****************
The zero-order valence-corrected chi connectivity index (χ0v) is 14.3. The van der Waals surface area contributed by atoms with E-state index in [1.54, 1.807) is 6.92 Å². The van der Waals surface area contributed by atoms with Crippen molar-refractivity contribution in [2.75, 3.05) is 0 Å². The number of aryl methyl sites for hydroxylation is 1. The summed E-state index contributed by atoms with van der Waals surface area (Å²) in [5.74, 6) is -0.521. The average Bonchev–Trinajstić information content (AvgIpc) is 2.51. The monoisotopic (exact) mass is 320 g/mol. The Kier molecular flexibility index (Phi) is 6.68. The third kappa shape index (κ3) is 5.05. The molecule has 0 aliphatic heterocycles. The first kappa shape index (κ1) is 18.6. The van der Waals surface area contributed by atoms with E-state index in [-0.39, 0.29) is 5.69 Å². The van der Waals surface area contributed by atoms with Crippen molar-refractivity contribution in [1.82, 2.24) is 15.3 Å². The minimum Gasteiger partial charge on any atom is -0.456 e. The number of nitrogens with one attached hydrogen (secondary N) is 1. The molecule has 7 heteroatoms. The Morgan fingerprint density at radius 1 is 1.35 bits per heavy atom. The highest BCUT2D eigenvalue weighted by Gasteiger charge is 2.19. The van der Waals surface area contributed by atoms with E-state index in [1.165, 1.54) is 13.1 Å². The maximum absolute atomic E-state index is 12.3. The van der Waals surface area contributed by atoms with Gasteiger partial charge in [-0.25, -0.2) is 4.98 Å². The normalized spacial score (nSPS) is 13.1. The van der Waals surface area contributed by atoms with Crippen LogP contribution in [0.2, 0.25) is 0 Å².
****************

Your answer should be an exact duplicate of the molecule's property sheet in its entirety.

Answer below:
The zero-order valence-corrected chi connectivity index (χ0v) is 14.3. The van der Waals surface area contributed by atoms with E-state index in [1.54, 1.807) is 6.92 Å². The van der Waals surface area contributed by atoms with Crippen molar-refractivity contribution in [2.75, 3.05) is 0 Å². The number of aryl methyl sites for hydroxylation is 1. The summed E-state index contributed by atoms with van der Waals surface area (Å²) in [5.74, 6) is -0.521. The average Bonchev–Trinajstić information content (AvgIpc) is 2.51. The monoisotopic (exact) mass is 320 g/mol. The Kier molecular flexibility index (Phi) is 6.68. The third kappa shape index (κ3) is 5.05. The molecule has 0 aliphatic heterocycles. The first kappa shape index (κ1) is 18.6. The van der Waals surface area contributed by atoms with E-state index in [-0.39, 0.29) is 5.69 Å². The van der Waals surface area contributed by atoms with Crippen molar-refractivity contribution in [1.82, 2.24) is 15.3 Å². The minimum Gasteiger partial charge on any atom is -0.456 e. The number of nitrogens with one attached hydrogen (secondary N) is 1. The molecule has 7 heteroatoms. The Morgan fingerprint density at radius 1 is 1.35 bits per heavy atom. The highest BCUT2D eigenvalue weighted by Gasteiger charge is 2.19. The van der Waals surface area contributed by atoms with E-state index in [1.165, 1.54) is 13.1 Å². The maximum absolute atomic E-state index is 12.3. The van der Waals surface area contributed by atoms with Gasteiger partial charge in [-0.25, -0.2) is 4.98 Å². The normalized spacial score (nSPS) is 13.1. The van der Waals surface area contributed by atoms with Crippen LogP contribution in [0.2, 0.25) is 0 Å².